The human eye is incapable of seeing infrared light, so Infrared photography is truly a way to show your audience something they can never see with their own eyes. This guide serves as an introduction to getting started with digital infrared photography.
“Until the 20th century, “reality” was everything humans could touch, smell, see and hear. Since the initial publication of the chartered electromagnetic spectrum… humans have learned that what they can touch, smell, see and hear is less than one millionth of reality.” Foreword by Niles Davis.
Here at Destruction Of Cats Technologies, we bring you cutting edge innovations at the forefront of the photographic revFURlution with the aid of duct tape, cardboard and other salvageable treasures found in neglected trashcans in deserted alleyways.
3 years ago, in the alleyways of Bondi Beach, Stevender hacked into his camera against the wishes of his friends, family and ancestors to reveal a hidden spectrum invisible to mere mortals: Infrared.
I have devised a way of using the very popular Rokinon 8mm F2.8 fisheye lens that comes under several other branded names including; Samyang and Bower. The photo included is of no great interest. In fact it’s just a photo taken at the rear of a house. But, the significance of the actual image lies in the fact that it is an infrared photograph taken by using a 8mm fisheye lens on an unconverted Fujifilm X-Pro1.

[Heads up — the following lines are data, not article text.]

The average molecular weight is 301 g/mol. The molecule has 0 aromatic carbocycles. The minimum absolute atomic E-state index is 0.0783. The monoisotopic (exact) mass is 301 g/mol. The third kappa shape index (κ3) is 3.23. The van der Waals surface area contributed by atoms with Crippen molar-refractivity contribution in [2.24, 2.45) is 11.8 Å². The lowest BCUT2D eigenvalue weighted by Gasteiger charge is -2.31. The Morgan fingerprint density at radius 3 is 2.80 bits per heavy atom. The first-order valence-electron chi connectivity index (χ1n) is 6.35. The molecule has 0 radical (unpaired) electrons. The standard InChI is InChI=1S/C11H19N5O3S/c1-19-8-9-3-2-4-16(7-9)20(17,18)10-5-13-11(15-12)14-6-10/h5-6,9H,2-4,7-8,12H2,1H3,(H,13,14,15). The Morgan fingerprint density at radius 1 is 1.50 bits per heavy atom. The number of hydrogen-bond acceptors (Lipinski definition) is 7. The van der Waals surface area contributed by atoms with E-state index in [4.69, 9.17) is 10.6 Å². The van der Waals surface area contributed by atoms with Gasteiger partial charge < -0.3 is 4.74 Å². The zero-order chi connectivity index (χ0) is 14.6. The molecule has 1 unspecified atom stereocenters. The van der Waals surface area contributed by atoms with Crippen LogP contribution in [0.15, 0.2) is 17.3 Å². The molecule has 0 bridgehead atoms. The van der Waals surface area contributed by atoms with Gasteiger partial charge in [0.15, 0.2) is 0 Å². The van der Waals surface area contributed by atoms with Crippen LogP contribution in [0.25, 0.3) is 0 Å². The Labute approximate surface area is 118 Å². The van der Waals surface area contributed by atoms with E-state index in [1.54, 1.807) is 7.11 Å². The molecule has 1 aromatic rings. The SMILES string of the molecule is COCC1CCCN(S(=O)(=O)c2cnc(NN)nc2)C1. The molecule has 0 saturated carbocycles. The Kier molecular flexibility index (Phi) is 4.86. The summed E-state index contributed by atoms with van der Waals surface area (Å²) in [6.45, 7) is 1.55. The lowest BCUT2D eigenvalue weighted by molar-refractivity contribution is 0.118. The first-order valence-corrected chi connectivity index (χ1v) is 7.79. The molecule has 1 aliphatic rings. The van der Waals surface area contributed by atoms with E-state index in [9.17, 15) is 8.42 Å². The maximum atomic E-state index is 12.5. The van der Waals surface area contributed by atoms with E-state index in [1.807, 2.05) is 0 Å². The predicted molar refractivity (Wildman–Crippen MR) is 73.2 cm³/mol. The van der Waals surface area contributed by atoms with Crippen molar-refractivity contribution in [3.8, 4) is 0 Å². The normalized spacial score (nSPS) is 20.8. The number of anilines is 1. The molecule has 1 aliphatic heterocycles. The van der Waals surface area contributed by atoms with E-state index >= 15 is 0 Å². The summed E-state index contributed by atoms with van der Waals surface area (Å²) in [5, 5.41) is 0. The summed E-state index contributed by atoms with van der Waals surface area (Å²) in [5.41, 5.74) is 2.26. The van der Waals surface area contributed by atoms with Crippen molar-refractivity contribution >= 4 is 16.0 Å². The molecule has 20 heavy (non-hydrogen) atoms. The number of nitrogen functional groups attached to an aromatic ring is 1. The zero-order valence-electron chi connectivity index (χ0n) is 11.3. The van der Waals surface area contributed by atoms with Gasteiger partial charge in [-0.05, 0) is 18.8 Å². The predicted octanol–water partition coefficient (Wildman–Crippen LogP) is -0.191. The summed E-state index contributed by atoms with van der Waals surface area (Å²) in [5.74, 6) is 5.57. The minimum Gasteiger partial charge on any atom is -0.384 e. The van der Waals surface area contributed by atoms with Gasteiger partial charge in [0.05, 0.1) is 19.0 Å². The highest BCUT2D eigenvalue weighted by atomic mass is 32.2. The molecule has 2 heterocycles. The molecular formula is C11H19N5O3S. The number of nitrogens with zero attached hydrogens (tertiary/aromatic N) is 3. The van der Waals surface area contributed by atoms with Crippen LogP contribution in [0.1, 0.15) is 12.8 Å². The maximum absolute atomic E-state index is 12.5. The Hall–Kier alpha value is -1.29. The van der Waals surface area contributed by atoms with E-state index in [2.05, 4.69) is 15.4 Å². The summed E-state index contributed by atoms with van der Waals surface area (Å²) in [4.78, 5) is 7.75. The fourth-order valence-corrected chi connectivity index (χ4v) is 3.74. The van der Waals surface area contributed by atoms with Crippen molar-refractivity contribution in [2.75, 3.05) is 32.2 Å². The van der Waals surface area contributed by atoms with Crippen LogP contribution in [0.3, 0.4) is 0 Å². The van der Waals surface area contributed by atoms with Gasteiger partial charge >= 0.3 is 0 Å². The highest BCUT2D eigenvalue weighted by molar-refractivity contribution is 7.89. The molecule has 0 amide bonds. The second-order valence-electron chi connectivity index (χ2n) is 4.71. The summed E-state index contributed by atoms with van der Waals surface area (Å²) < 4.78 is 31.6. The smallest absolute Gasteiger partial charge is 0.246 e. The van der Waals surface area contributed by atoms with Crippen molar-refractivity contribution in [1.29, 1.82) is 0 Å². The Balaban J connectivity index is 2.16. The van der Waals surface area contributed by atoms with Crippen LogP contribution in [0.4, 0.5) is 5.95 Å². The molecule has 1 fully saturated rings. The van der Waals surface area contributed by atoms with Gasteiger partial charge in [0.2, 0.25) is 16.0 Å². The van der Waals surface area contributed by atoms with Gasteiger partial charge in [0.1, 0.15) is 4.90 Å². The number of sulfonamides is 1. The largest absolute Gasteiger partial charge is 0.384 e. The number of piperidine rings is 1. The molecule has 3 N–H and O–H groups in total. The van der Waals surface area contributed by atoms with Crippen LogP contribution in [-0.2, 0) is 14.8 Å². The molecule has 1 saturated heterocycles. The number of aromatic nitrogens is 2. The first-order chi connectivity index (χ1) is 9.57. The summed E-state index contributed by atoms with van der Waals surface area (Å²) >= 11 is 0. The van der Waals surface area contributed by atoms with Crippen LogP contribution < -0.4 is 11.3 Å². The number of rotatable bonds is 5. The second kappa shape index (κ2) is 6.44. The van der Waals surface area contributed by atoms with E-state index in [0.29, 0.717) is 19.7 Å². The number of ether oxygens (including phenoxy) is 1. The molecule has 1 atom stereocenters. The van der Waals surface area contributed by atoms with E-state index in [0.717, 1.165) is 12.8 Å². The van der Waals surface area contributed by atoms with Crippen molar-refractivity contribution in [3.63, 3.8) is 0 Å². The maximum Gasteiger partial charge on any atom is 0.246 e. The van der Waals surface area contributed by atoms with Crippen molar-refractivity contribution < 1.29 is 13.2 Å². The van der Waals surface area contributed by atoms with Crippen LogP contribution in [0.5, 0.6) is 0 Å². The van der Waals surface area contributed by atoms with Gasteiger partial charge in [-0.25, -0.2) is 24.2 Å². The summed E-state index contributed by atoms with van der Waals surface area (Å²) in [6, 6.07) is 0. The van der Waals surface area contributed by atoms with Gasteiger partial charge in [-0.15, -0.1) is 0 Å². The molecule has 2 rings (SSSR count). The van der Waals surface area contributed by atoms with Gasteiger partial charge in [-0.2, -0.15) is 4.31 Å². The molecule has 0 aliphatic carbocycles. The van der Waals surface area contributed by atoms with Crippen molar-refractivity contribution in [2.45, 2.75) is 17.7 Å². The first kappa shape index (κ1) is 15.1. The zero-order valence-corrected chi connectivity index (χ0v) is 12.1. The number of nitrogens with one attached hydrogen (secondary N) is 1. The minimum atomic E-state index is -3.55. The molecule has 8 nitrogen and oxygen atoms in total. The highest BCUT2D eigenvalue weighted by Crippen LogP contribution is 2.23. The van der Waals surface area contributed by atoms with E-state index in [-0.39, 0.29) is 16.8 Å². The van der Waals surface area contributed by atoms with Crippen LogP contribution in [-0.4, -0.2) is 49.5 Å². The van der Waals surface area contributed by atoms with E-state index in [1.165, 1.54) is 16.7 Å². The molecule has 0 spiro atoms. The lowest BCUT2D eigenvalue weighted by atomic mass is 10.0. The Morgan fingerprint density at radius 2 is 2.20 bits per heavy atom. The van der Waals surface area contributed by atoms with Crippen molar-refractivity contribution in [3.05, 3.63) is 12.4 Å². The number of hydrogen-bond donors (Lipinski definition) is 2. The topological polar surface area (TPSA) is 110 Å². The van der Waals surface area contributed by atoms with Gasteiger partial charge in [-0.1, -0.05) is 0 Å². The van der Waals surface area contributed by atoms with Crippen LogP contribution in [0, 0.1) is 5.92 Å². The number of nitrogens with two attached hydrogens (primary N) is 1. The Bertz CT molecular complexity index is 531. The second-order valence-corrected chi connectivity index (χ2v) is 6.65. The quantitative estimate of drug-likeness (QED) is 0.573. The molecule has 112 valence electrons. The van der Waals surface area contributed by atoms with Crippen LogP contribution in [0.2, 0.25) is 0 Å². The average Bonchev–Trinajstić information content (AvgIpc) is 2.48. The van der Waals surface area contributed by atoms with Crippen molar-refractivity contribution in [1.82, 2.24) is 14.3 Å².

Surely a filter cannot be fitted onto the front of the 8mm fisheye lens? So how did I do it, I hear you ask? The answer is after the jump, but lets just say that, this is going to be one of those try-it-at-your-own-risk kind of posts 🙂
In this article, I will show you how to make a cheap infrared (IR) filter for your digital camera out of bits and pieces such as cardboard rolls, electrical tape, and some black processed photographic film (old negatives). This is just getting a brand new Hoya R72 IR filter for free.
The idea for this project came while researching IR light. When I discovered unexposed processed film made an effective IR filter, I literally had to put my house upside down to fish out some old negatives. Sadly, I also destroyed the zoom motor on my trusty Canon A60 by making a case that was too tight. You will see I have included several warnings here to prevent you from making the same mistake! I am now the proud (and poorer) owner of a brilliant Canon A710…[Read More…]